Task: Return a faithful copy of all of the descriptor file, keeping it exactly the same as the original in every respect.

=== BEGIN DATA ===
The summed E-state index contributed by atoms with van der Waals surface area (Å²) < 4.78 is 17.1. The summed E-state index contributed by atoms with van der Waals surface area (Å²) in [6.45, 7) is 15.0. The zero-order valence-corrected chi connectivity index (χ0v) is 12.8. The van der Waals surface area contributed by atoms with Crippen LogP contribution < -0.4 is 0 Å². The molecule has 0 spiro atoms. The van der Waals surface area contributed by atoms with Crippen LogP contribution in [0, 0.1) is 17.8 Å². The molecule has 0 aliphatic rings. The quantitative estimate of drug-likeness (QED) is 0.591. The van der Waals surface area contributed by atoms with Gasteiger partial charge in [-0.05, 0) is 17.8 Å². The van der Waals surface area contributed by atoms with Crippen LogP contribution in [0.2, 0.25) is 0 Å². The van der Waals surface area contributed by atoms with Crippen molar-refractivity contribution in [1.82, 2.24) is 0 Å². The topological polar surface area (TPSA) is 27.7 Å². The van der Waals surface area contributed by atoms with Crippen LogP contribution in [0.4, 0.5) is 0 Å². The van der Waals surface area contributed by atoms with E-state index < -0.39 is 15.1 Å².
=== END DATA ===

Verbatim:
The summed E-state index contributed by atoms with van der Waals surface area (Å²) < 4.78 is 17.1. The summed E-state index contributed by atoms with van der Waals surface area (Å²) in [6.45, 7) is 15.0. The zero-order valence-corrected chi connectivity index (χ0v) is 12.8. The van der Waals surface area contributed by atoms with Crippen LogP contribution < -0.4 is 0 Å². The molecule has 0 spiro atoms. The van der Waals surface area contributed by atoms with Crippen LogP contribution in [0, 0.1) is 17.8 Å². The molecule has 0 aliphatic rings. The quantitative estimate of drug-likeness (QED) is 0.591. The van der Waals surface area contributed by atoms with Gasteiger partial charge in [-0.05, 0) is 17.8 Å². The van der Waals surface area contributed by atoms with Crippen LogP contribution in [0.2, 0.25) is 0 Å². The van der Waals surface area contributed by atoms with Crippen molar-refractivity contribution in [1.82, 2.24) is 0 Å². The topological polar surface area (TPSA) is 27.7 Å². The van der Waals surface area contributed by atoms with Crippen LogP contribution in [0.4, 0.5) is 0 Å². The van der Waals surface area contributed by atoms with E-state index < -0.39 is 15.1 Å².